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December 25, 2016

Solemnity of the Nativity of the Lord

Lk 2: 1-14

In those days a decree went out from Emperor Augustus that all the world should be registered. This was the first registration and was taken while Quirinius was governor of Syria. All went to their own towns to be registered. Joseph also went from the town of Nazareth in Galilee to Judea, to the city of David called Bethlehem, because he was descended from the house and family of David.

He went to be registered with Mary, to whom he was engaged and who was expecting a child. While they were there, the time came for her to deliver her child. And she gave birth to her firstborn son and wrapped him in bands of cloth, and laid him in a manger, because there was no place for them in the inn.

In that region there were shepherds living in the fields, keeping watch over their flock by night. Then an angel of the Lord stood before them, and the glory of the Lord shone around them, and they were terrified. But the angel said to them, “Do not be afraid; for see—I am bringing you good news of great joy for all the people: to you is born this day in the city of David a Savior, who is the Messiah, the Lord.

This will be a sign for you: you will find a child wrapped in bands of cloth and lying in a manger.” And suddenly there was with the angel a multitude of the heavenly host, praising God and saying, “Glory to God in the highest heaven, and on earth peace among those whom he favors!”

New Revised Standard Version, copyright 1989, by the National Council of the Churches of Christ in the United States of America. Used by permission. All rights reserved. USCCB approved.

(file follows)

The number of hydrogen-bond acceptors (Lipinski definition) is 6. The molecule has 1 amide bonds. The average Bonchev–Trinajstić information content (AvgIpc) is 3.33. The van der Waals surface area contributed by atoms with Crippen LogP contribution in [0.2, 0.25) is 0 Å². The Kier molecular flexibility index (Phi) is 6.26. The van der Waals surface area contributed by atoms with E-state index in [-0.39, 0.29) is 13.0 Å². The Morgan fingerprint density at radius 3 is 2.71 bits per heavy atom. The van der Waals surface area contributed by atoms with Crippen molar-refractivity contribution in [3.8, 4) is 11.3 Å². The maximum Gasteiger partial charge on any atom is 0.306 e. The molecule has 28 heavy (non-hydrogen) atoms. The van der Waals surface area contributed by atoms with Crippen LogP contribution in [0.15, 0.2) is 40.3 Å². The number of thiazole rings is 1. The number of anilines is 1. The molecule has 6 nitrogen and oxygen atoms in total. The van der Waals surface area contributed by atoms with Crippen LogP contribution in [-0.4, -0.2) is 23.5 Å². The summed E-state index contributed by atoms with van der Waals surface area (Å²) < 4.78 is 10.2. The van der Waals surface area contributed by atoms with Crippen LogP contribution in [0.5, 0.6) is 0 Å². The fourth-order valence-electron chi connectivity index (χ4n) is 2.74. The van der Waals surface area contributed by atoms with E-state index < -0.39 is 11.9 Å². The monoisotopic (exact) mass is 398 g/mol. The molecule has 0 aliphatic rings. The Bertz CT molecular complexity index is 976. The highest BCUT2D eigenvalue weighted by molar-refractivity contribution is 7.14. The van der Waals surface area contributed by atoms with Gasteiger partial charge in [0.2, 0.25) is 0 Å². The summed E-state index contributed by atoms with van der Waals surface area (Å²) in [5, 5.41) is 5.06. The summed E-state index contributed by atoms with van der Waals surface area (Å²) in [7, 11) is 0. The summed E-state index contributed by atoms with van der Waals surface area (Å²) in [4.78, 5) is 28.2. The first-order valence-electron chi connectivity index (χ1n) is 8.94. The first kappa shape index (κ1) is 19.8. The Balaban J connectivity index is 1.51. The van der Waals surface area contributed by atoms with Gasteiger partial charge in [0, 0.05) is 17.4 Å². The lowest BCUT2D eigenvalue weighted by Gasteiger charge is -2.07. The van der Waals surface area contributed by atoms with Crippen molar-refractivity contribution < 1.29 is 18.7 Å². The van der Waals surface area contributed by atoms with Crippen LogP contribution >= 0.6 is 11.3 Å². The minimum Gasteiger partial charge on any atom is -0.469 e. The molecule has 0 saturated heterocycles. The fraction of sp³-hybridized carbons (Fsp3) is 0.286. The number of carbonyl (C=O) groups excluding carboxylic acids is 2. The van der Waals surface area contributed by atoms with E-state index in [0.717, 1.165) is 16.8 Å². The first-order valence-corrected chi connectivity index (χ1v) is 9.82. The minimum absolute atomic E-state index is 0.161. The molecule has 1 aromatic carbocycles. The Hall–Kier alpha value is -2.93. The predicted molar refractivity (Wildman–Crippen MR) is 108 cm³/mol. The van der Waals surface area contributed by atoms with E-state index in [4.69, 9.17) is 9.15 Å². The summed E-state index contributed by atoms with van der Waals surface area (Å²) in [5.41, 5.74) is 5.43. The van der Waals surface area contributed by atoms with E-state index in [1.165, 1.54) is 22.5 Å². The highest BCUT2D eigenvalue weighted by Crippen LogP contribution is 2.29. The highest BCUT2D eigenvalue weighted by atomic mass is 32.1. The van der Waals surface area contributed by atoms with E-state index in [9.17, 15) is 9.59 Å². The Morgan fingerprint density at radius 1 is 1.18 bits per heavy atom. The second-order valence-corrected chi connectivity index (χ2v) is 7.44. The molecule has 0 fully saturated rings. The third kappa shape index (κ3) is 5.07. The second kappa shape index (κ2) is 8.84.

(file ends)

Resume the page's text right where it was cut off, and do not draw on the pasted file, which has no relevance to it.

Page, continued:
Let Us Rejoice

Back on September 8th, I celebrated the Mass of the Holy Spirit at John Carroll University. The church that day celebrated the Feast of the Nativity of the Blessed Virgin Mary. The gospel was the story of the Annunciation—an easy springboard to reflecting on the Holy Spirit. I was struck by the “Prayer over the Offerings” which reads: “May the humanity of your Only Begotten Son come, O Lord, to our aid, and may he, who at his birth from the Blessed Virgin did not diminish but consecrated her integrity, by taking from us now our wicked deeds, make our offering acceptable to you.”  

Surely, the English text of this prayer is more than a bit stilted. But what amazes me about its wording is that we are asking God the Father, through the humanity of Jesus, to come to our aid and make our offering acceptable to God. The Church is reminding us that the birth of Jesus Christ – fully human and fully divine – is the source of our salvation, because in Christ the divine became fully human both in time and in eternity. God became more like us, so that we could grow in holiness and become more like God.  As the psalmist writes: “This is the day that the Lord has made, let us rejoice and be glad!”  
Merry Christmas!    

—Fr. Brian Paulson, S.J. is the Jesuit Provincial of the Chicago-Detroit province of the Society of Jesus.

Prayer

Lord Jesus Christ, your heart was moved with love for those in need. You healed the sick, you fed the hungry, you forgave sinners, you cried over Jerusalem. Above all, you showed the pathway to true life, for you are the Way the Truth and the Life.

Open my heart this Christmas season. Help me find practical ways to build your Kingdom of justice, peace and love here on earth. Amen.

—A Jesuit Refugee Service Prayer

 

 

 

 

 

 

 

 

 

 


Please share the Good Word with your friends!